So! You’ve booked a consultation or you’re planning on coming to a drop-in session…. what can you do to prepare yourself to get the best out of your Study Solutions session?

1. Be on time! Make sure to note the date, time, and location of your consultation. Write it in your phone, diary, or the back of your hand. Remember you can keep track of your bookings online.

2. Come to your consultation with something specific to work on. Whether it be your assignment question, your draft, a particular study issue you’ve been having, or a question about a resource – this helps us to tailor the support specifically to your needs. Please remember that library staff cannot proofread assignments for you, we can give you tips and strategies so you can proofread yourself (hint: read your assignment out loud to the mirror!).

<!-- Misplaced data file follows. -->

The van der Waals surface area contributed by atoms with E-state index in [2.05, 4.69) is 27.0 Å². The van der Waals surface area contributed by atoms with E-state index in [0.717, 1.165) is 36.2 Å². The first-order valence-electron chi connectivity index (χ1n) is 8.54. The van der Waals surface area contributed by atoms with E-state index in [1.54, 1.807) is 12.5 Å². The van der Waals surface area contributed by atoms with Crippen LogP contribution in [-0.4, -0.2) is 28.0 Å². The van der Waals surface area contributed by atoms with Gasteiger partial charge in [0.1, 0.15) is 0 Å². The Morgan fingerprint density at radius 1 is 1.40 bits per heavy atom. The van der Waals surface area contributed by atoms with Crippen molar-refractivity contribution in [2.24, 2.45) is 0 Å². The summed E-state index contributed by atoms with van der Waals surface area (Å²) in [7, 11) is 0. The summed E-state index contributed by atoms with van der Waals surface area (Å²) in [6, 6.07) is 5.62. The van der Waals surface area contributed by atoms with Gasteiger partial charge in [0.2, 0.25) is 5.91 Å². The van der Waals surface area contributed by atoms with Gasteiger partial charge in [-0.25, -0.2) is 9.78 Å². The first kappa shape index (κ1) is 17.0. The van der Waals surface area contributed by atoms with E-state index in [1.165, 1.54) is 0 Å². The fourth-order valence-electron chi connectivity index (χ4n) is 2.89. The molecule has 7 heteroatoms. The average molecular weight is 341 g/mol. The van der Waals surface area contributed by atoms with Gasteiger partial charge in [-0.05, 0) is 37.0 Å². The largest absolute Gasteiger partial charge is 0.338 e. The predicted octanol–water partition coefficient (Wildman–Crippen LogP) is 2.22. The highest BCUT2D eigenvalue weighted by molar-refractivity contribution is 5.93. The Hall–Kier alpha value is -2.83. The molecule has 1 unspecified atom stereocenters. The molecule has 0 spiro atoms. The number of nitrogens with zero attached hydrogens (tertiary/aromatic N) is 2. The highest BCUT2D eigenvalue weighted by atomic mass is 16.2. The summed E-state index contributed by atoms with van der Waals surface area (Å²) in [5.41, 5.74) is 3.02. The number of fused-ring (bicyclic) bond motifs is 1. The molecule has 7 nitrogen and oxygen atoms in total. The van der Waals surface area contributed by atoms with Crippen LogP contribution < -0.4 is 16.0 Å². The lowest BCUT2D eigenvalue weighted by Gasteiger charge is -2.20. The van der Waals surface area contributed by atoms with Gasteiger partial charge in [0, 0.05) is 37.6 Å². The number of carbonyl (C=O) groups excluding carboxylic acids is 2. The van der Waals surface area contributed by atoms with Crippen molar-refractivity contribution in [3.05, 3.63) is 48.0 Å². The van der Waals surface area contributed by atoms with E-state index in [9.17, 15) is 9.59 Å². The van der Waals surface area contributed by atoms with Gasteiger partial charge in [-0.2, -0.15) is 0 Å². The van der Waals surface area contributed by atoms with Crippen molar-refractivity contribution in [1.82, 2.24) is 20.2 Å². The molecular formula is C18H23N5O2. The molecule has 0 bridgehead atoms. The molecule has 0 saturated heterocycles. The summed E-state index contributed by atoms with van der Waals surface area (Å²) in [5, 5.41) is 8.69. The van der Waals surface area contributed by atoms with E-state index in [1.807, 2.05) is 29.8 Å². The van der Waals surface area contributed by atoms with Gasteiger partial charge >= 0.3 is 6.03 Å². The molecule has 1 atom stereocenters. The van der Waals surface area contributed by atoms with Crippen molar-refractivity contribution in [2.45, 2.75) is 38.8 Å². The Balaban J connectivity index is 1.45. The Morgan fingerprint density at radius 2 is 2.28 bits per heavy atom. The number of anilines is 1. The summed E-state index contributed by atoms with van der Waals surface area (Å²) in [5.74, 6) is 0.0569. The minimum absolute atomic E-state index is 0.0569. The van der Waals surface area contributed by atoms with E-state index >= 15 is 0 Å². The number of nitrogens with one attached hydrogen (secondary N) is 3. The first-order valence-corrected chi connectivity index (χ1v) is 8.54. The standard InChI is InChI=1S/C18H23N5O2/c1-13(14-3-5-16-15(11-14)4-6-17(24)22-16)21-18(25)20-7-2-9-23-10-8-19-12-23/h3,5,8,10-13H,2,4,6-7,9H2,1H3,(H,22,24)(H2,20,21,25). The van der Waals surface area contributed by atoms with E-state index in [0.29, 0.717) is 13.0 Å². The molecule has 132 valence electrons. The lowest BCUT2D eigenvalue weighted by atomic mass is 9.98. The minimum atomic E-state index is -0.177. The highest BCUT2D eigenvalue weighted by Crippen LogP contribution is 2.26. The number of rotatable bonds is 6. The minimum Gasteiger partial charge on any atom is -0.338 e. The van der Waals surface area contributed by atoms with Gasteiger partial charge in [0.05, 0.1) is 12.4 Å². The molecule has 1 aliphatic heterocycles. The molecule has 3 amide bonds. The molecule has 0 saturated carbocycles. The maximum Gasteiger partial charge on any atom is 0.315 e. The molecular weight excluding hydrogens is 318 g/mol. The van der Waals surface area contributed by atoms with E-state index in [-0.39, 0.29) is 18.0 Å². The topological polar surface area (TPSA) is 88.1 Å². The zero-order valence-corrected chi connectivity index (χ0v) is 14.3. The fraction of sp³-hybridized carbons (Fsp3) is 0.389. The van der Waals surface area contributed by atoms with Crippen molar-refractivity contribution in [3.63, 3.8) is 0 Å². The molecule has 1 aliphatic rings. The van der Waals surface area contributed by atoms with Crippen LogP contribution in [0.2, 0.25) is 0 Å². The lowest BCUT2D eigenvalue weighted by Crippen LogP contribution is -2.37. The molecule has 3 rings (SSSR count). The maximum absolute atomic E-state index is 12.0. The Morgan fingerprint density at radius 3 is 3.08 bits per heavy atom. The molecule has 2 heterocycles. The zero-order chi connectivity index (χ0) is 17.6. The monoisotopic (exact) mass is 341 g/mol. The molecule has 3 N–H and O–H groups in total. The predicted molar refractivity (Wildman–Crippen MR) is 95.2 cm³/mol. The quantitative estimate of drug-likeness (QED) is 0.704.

3. Check our online study resources and see if your question is answered there. If you familiar yourself with resources such as Cite Write, Studywell, and Studysmart, you’ll be well on your way to being a top student on your own!

4. If you’re looking for specific academic language and learning support you can get in touch with Academic Language and Learning Services (ALLS) to arrange an appointment. Language and Learning Educators are specially trained to help students and staff who need help with speaking and writing.

 

Mythbuster Series: Shhhhhhh!

Myth #1: You can’t talk in the library.

Not-A-Librarian: “You must love telling people to be quiet all the time.”

Please Keep Quiet in the Library By Enokson (CC BY 2.0)